Random thoughts and insights – always shaken, never stirred

Open Source Media – Thumbs Down

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When the idea for Open Source Media – then known as Pajama Media – was first bandied about, I was intrigued and asked for their prospectus. There were some serious bloggers involved, and they were people entitled to a hearing. However, after reading the prospectus, I had the feeling of being conned. It was pretty clear that in signing up I would be giving up the editorial control of my own blog and that the lion’s share of whatever money there was would be going to the big bloggers setting the thing up. While I don’t wish to impute bad motives to the OSM founders, it looked remarkably like a Ponzi scheme. I passed.

So now, with a splashy launch in New York City, flying in the top bloggers and putting them up at the W, the scheme looks just like what I feared – a lot of gravy for the big bloggers and not much left for the rest. Isn’t this already the situation with ads and links? Why should I, a small blogger, contribute to this and give up control of my writing at the same time? What, exactly, am I supposed to get out of this?

Dean Barnett at Soxblog gives one plausible reason:

As a blogger, I’m a second class pundit. But when I’m doing a story for the Weekly Standard, my phones calls to Senators, Governors, Nobel Laureates and even James Carville get returned.

The reason the calls get returned is because when I’m representing the Standard, I’m providing access to an audience that the targets of my calls want to reach. The Standard offers a level of prestige and gravitas that serves me and my sources well.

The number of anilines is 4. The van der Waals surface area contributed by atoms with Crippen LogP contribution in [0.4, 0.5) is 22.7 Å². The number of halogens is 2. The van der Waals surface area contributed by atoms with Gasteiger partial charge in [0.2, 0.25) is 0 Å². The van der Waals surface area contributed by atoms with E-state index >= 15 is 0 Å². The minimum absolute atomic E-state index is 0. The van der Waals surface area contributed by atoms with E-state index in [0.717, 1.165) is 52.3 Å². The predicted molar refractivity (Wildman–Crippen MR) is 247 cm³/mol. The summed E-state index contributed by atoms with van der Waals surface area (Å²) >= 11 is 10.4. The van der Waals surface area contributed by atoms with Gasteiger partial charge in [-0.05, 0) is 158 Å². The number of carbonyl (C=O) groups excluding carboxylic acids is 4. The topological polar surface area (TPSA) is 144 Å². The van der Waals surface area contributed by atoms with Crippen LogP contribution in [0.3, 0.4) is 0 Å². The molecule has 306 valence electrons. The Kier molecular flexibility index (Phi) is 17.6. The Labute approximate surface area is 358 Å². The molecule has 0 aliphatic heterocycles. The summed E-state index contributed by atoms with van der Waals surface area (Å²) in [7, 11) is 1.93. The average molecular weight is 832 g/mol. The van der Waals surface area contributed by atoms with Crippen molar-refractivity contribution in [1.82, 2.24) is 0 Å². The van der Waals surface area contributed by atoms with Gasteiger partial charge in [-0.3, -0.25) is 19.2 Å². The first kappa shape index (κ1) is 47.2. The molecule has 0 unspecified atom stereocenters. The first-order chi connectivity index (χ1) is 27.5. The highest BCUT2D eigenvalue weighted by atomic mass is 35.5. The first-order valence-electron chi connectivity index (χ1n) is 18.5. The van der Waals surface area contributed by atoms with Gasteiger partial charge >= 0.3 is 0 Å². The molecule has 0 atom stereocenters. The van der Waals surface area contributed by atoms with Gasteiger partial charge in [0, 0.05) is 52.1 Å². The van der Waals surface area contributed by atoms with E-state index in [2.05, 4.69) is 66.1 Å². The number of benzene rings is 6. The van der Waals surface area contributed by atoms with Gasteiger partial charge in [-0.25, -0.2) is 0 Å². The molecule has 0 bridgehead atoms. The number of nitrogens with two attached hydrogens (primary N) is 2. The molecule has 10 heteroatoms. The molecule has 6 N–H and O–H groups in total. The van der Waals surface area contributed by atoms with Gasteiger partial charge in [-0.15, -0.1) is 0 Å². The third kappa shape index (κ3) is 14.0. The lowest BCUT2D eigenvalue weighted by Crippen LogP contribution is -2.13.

OSM should be able to do the same thing for its citizen-journalists.

Dean is a fan of OSM, and I have great respect for his writing, but I’m not as optimistic as he is. I suspect that bloggers who get that sort of access will quickly become addicted to it and lose their independence and objectivity. I could be wrong, but the journalistic community and the political community have a way of absorbing those who stumble into their parlor.

There are other disturbing signs. Ann Althouse, by no means a Lefty, has been given the DU and Kossack treatment for daring to criticize the venture:

Also, Charles Johnson linked to this post to note my bad taste — the “fluids” wisecrack — and this set off his commenters who just started wildly insulting me — hilariously assuming I’m a big lefty and using lots of bad taste insults against me. How does that make sense? If they are outraged at my bad taste, as Charles suggests they be, then why aren’t the comments primly proper?

Sexist, ad hominem, and sometimes racist slurs are hurled at right-of-center female bloggers all the time, but not typically from the Right. Frankly, we should be above that sort of thing. OSM is no more above criticism than anything else, and it’s not being helped by the herd mentality.

Meanwhile, the invaluable Moxie calls a spade a spade:

What exactly is OSM? Don’t ask me, I’m not that smart! And it seems the more I read about PJ Media/OSM, the less I know:

“Many details of OSM remain unsettled. For example, OSM wants to create a mechanism for citizen journalists, including bloggers, to submit original news during natural disasters, civil unrest and other newsworthy events. Simon said organizers still have to come up with ways to check submissions for accuracy.”

Silly, trite details. fact checking, and all. Critics have noted that there is already a vehicle for this purpose, known as THE F*CKING INTERNET.

OSM may yet take off and succeed at whatever it plans to do. But it’s hardly a revolution and it’s not going to impact the vast majority of bloggers. If anything, it will dampen the great leveller of the blogosphere – merit, replacing it with a self-appointed group of guardians, many of whom are there because they happened to get in early. I’ll still pass.

Update Perhaps I should have waited. Iowahawk explains all you need to know about OSM.


Written by martinipundit

November 17, 2005 at 2:45 pm

Posted in General

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